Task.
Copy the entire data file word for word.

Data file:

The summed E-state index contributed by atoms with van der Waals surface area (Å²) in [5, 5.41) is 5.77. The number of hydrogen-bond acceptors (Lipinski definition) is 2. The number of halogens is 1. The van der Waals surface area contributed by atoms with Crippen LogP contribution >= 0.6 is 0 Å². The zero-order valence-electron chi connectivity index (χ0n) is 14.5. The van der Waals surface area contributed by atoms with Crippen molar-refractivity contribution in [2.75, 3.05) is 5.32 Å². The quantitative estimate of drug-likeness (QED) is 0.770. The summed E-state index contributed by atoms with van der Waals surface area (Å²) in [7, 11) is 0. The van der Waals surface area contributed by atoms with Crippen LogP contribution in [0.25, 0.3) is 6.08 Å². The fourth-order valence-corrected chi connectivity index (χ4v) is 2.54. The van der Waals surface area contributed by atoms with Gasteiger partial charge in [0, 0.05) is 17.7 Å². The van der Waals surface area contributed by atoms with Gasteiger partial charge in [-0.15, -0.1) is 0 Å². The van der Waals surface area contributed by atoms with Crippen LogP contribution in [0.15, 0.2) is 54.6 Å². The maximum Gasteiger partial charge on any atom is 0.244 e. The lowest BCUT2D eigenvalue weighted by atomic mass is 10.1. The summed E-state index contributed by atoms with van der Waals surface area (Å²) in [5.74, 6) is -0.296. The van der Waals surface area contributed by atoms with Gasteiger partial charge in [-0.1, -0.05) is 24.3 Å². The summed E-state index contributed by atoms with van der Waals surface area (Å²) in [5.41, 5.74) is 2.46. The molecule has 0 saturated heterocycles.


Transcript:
The summed E-state index contributed by atoms with van der Waals surface area (Å²) in [5, 5.41) is 5.77. The number of hydrogen-bond acceptors (Lipinski definition) is 2. The number of halogens is 1. The van der Waals surface area contributed by atoms with Crippen LogP contribution >= 0.6 is 0 Å². The zero-order valence-electron chi connectivity index (χ0n) is 14.5. The van der Waals surface area contributed by atoms with Crippen molar-refractivity contribution in [2.75, 3.05) is 5.32 Å². The quantitative estimate of drug-likeness (QED) is 0.770. The summed E-state index contributed by atoms with van der Waals surface area (Å²) in [7, 11) is 0. The van der Waals surface area contributed by atoms with Crippen LogP contribution in [0.25, 0.3) is 6.08 Å². The fourth-order valence-corrected chi connectivity index (χ4v) is 2.54. The van der Waals surface area contributed by atoms with Gasteiger partial charge in [0, 0.05) is 17.7 Å². The van der Waals surface area contributed by atoms with Gasteiger partial charge in [-0.15, -0.1) is 0 Å². The van der Waals surface area contributed by atoms with Crippen LogP contribution in [0.15, 0.2) is 54.6 Å². The maximum Gasteiger partial charge on any atom is 0.244 e. The lowest BCUT2D eigenvalue weighted by atomic mass is 10.1. The summed E-state index contributed by atoms with van der Waals surface area (Å²) in [5.74, 6) is -0.296. The van der Waals surface area contributed by atoms with Gasteiger partial charge in [-0.1, -0.05) is 24.3 Å². The summed E-state index contributed by atoms with van der Waals surface area (Å²) in [5.41, 5.74) is 2.46. The molecule has 0 saturated heterocycles.